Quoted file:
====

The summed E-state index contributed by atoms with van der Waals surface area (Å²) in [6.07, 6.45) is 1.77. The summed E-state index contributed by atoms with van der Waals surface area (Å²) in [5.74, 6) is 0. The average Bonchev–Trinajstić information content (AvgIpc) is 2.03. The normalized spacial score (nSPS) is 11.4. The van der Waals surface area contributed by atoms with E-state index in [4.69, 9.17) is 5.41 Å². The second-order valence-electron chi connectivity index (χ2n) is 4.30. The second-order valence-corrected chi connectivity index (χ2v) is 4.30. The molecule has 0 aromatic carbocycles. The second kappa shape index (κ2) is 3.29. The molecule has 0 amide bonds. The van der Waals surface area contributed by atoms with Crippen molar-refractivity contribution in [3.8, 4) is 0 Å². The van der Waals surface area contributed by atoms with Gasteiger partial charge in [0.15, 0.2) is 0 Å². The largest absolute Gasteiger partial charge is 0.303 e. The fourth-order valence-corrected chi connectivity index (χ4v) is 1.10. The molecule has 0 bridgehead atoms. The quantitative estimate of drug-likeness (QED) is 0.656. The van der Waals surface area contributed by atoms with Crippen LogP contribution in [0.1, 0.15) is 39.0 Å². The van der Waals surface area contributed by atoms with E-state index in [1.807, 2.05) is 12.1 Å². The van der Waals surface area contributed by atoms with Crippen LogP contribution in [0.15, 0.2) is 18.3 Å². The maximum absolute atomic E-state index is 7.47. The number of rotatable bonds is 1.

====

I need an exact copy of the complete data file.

The summed E-state index contributed by atoms with van der Waals surface area (Å²) in [6.07, 6.45) is 1.77. The summed E-state index contributed by atoms with van der Waals surface area (Å²) in [5.74, 6) is 0. The average Bonchev–Trinajstić information content (AvgIpc) is 2.03. The normalized spacial score (nSPS) is 11.4. The van der Waals surface area contributed by atoms with E-state index in [4.69, 9.17) is 5.41 Å². The second-order valence-electron chi connectivity index (χ2n) is 4.30. The second-order valence-corrected chi connectivity index (χ2v) is 4.30. The molecule has 0 aromatic carbocycles. The second kappa shape index (κ2) is 3.29. The molecule has 0 amide bonds. The van der Waals surface area contributed by atoms with Crippen molar-refractivity contribution in [3.8, 4) is 0 Å². The van der Waals surface area contributed by atoms with Gasteiger partial charge in [0.15, 0.2) is 0 Å². The largest absolute Gasteiger partial charge is 0.303 e. The fourth-order valence-corrected chi connectivity index (χ4v) is 1.10. The molecule has 0 bridgehead atoms. The quantitative estimate of drug-likeness (QED) is 0.656. The van der Waals surface area contributed by atoms with Crippen LogP contribution in [0.1, 0.15) is 39.0 Å². The van der Waals surface area contributed by atoms with E-state index in [1.807, 2.05) is 12.1 Å². The van der Waals surface area contributed by atoms with Crippen LogP contribution in [0.15, 0.2) is 18.3 Å². The maximum absolute atomic E-state index is 7.47. The number of rotatable bonds is 1.